Alcohol and Depression
Alcohol can cause depression or make it worse.
Alcohol may make you feel less anxious or down while you are drinking, but when the effects of the alcohol wear off you can feel worse than before.
Why do some people use alcohol to try to cope with depression?
If we are depressed, alcohol can make us feel better for a few hours, by relaxing us and changing our mood. It can numb difficult feelings for a time and may help us to fall asleep (although you probably won’t sleep as well).
What's the problem with using alcohol?
Alcohol is a depressant
Alcohol's effects on our mood are temporary, and we may even feel worse after drinking, because of the way alcohol changes our brain chemistry. This is why we often feel down or anxious the morning after a night’s drinking.
Alcohol can cause depression or make it worse
People who drink heavily are more likely to have depression.¹ This may be because of the way alcohol changes the brain chemistry or because of the problems that heavy drinking can cause.
Dependence can develop
People who have depression are more likely to be heavy or dependent drinkers.² There may be various reasons why people with depression are more likely to be heavy or dependent drinkers.
One reason is that people may use alcohol like a medicine, to ‘treat’ the symptoms of depression. ‘Self-medicating’ may seem like the easy option or only option. But if this becomes your way of coping, you may come to rely on alcohol, or need it to get through the day. This can lead to dependence.
Alcohol dependence is roughly three times more likely among people with depression, compared to people who aren’t depressed. 3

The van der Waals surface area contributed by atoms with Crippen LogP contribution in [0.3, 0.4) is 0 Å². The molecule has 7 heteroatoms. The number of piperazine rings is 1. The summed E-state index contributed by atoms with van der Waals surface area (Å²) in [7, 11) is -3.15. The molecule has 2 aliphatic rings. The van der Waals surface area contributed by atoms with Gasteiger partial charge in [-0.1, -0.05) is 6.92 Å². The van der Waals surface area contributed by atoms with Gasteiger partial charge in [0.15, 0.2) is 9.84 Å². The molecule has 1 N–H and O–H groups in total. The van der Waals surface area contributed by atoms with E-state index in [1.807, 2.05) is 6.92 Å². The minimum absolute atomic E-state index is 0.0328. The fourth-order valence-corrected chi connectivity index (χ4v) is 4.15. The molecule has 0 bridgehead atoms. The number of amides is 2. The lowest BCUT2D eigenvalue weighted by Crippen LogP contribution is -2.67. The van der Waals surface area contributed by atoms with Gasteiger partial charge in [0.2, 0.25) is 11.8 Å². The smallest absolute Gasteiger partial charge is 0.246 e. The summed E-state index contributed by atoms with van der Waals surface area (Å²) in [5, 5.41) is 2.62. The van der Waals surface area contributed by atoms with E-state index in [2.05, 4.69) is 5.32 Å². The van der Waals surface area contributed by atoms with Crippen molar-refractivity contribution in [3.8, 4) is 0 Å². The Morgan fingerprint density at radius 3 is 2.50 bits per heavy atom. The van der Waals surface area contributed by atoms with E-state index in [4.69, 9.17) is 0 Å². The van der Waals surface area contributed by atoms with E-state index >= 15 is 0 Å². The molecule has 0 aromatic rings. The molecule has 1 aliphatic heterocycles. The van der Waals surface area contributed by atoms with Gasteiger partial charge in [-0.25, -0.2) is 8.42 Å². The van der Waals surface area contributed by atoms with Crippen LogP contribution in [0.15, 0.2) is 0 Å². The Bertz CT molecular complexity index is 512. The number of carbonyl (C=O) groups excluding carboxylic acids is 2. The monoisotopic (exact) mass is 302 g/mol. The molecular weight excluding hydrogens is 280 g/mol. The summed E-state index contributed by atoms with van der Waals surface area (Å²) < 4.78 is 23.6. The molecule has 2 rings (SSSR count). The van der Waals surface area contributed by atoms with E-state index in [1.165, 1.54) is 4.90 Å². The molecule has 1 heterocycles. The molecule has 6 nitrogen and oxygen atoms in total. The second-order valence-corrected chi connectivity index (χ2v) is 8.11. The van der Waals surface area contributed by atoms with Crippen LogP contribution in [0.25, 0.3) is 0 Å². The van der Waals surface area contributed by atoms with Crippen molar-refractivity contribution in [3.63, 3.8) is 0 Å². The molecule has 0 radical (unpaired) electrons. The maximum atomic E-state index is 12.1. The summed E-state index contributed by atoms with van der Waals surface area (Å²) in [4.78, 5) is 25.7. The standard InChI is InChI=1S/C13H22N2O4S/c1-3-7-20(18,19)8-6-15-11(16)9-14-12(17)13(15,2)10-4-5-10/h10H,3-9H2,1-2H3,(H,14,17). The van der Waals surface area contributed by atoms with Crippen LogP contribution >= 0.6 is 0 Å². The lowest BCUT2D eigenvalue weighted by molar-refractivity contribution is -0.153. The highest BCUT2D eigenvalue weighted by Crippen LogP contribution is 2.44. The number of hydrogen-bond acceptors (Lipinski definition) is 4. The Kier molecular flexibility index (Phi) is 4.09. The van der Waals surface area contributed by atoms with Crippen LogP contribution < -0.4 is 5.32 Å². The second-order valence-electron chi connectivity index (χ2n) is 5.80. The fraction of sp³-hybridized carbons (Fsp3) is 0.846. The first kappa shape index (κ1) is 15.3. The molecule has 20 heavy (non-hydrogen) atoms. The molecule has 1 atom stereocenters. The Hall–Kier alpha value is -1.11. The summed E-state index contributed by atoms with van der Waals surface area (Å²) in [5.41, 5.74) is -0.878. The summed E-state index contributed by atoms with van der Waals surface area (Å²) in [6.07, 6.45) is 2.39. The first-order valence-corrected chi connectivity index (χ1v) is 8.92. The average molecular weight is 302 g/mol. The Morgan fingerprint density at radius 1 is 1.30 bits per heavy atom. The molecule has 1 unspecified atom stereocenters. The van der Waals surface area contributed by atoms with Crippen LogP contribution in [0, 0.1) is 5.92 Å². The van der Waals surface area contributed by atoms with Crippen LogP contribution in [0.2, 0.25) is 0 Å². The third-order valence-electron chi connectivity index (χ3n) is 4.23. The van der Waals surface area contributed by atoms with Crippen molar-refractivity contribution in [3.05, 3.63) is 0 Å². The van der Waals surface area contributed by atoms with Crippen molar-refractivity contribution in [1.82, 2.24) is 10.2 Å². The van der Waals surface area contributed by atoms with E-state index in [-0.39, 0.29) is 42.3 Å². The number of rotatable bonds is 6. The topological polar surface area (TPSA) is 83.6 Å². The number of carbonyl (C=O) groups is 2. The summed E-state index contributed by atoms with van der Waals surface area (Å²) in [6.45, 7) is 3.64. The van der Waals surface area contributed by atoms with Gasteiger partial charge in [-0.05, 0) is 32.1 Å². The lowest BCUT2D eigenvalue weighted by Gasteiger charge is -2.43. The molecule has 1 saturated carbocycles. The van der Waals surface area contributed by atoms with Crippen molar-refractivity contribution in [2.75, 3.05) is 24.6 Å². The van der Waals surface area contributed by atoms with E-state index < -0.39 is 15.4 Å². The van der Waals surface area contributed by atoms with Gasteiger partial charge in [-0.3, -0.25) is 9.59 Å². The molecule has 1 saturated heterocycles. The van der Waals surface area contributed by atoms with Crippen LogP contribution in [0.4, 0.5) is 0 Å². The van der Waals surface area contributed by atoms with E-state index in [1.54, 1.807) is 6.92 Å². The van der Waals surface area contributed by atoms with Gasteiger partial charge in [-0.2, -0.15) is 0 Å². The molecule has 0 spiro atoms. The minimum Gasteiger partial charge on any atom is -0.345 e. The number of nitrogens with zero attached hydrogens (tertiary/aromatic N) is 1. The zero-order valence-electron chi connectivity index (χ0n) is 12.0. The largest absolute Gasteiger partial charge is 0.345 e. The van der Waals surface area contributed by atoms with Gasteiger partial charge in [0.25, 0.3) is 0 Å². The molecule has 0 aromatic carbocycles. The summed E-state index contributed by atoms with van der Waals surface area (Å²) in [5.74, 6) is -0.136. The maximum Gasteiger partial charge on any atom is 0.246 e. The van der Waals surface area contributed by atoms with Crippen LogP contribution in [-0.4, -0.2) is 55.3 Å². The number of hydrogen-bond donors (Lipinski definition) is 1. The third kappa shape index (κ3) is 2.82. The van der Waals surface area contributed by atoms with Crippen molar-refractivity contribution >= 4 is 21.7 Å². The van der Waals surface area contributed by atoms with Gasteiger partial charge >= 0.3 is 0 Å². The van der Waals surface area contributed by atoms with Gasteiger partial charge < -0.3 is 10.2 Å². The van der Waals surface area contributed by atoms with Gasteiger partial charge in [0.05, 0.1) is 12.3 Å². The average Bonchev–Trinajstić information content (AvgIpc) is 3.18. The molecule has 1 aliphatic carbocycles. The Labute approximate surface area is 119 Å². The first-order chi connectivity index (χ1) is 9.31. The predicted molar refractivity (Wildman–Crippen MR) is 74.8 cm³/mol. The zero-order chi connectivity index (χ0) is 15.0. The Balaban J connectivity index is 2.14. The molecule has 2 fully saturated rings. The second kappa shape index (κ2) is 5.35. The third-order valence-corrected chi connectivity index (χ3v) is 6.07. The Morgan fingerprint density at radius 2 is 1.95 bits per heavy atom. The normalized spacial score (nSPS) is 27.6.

You may not get the help you need
Relying on alcohol also means that people with more serious depression and mental health problems may not look for medical help and so will not get the treatment they need.
Read more about Alcohol and existing mental health problems
Will changing my drinking improve my depression?
Most depressed drinkers who give up alcohol feel better within a few weeks – with more energy and a brighter mood. 4
Even cutting down should improve your symptoms, as generally the more you drink, the worse the symptoms. 5
If stopping drinking doesn’t improve your depression within a few weeks, talk to your GP.
If you are worried that you will find it hard to stop drinking, speak to you GP or see our Thinking about change section for advice.
Other tips to tackle depression and lift your mood
- Taking little positive steps to boost your mental health can help you to feel better. See some ideas.
- Try to tell somehow you trust how you feel. It can be a great relief to share your feelings. If you feel more comfortable talking in confidence, there are helplines you can call. For example, the Samaritans.
- Some people need professional support to cope with depression. Talk to your GP. They can give you information about supports that can be of help to you, for example, support services or counselling. Sometimes a short course of medication can be helpful.
¹ K R Conner, M Pinquart, S Gamble, “Meta-analysis of depression and substance use among individuals with alcohol use disorders,”, Journal of Substance Abuse Treatment, (2009), Vol 37, pp. 127 – 137
² A Dixit, R Crum, “Prospective study of depression and the risk of heavy alcohol use in women”, American Journal of Psychiatry, (2000), Vol 157, pp. 751 - 758 11 L Sullivan et al, “The prevalence and impact of alcohol problems in major depression: a systematic review”, The American Journal of Medicine, (2005), Vol 118, pp. 330 - 341
3 BF Grant, TC Harford, “Comorbidity between DSM-IV alcohol use disorders and major depression: results of a national survey”, Drug and Alcohol Dependence, 1995, Vol 39 (3), pp. 197 - 206
5 P Philips, J Labrow, “Understanding dual diagnosis”, Mind, 2004, http://www.cpft.nhs.uk/Downloads/Martin/dualdiagnosis.pdf